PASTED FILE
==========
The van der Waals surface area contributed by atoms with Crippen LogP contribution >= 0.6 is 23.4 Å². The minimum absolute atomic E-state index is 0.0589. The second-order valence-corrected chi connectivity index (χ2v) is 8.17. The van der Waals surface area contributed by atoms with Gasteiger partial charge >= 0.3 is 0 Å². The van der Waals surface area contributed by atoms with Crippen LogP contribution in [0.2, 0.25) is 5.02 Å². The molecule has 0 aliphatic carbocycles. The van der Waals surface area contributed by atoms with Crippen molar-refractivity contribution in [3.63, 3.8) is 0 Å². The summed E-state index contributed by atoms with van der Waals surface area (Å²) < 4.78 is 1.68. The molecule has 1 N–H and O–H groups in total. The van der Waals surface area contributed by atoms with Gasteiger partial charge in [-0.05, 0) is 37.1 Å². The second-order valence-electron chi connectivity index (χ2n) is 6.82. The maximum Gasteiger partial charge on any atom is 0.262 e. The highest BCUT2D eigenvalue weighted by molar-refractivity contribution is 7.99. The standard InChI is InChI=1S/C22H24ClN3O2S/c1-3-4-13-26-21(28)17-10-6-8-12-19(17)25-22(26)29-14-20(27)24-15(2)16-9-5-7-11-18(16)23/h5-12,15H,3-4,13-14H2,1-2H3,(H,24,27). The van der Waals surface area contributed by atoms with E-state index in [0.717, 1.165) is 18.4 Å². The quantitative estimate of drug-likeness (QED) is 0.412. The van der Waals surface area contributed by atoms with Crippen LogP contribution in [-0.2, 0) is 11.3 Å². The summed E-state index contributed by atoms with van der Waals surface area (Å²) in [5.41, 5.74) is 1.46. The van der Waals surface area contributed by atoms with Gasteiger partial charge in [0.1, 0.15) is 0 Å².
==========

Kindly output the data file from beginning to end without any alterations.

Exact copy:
The van der Waals surface area contributed by atoms with Crippen LogP contribution >= 0.6 is 23.4 Å². The minimum absolute atomic E-state index is 0.0589. The second-order valence-corrected chi connectivity index (χ2v) is 8.17. The van der Waals surface area contributed by atoms with Gasteiger partial charge >= 0.3 is 0 Å². The van der Waals surface area contributed by atoms with Crippen LogP contribution in [0.2, 0.25) is 5.02 Å². The molecule has 0 aliphatic carbocycles. The van der Waals surface area contributed by atoms with Crippen molar-refractivity contribution in [3.63, 3.8) is 0 Å². The summed E-state index contributed by atoms with van der Waals surface area (Å²) < 4.78 is 1.68. The molecule has 1 N–H and O–H groups in total. The van der Waals surface area contributed by atoms with Gasteiger partial charge in [-0.05, 0) is 37.1 Å². The second-order valence-electron chi connectivity index (χ2n) is 6.82. The maximum Gasteiger partial charge on any atom is 0.262 e. The highest BCUT2D eigenvalue weighted by molar-refractivity contribution is 7.99. The standard InChI is InChI=1S/C22H24ClN3O2S/c1-3-4-13-26-21(28)17-10-6-8-12-19(17)25-22(26)29-14-20(27)24-15(2)16-9-5-7-11-18(16)23/h5-12,15H,3-4,13-14H2,1-2H3,(H,24,27). The van der Waals surface area contributed by atoms with E-state index in [0.717, 1.165) is 18.4 Å². The quantitative estimate of drug-likeness (QED) is 0.412. The van der Waals surface area contributed by atoms with Crippen LogP contribution in [-0.2, 0) is 11.3 Å². The summed E-state index contributed by atoms with van der Waals surface area (Å²) in [5.41, 5.74) is 1.46. The van der Waals surface area contributed by atoms with Gasteiger partial charge in [0.1, 0.15) is 0 Å².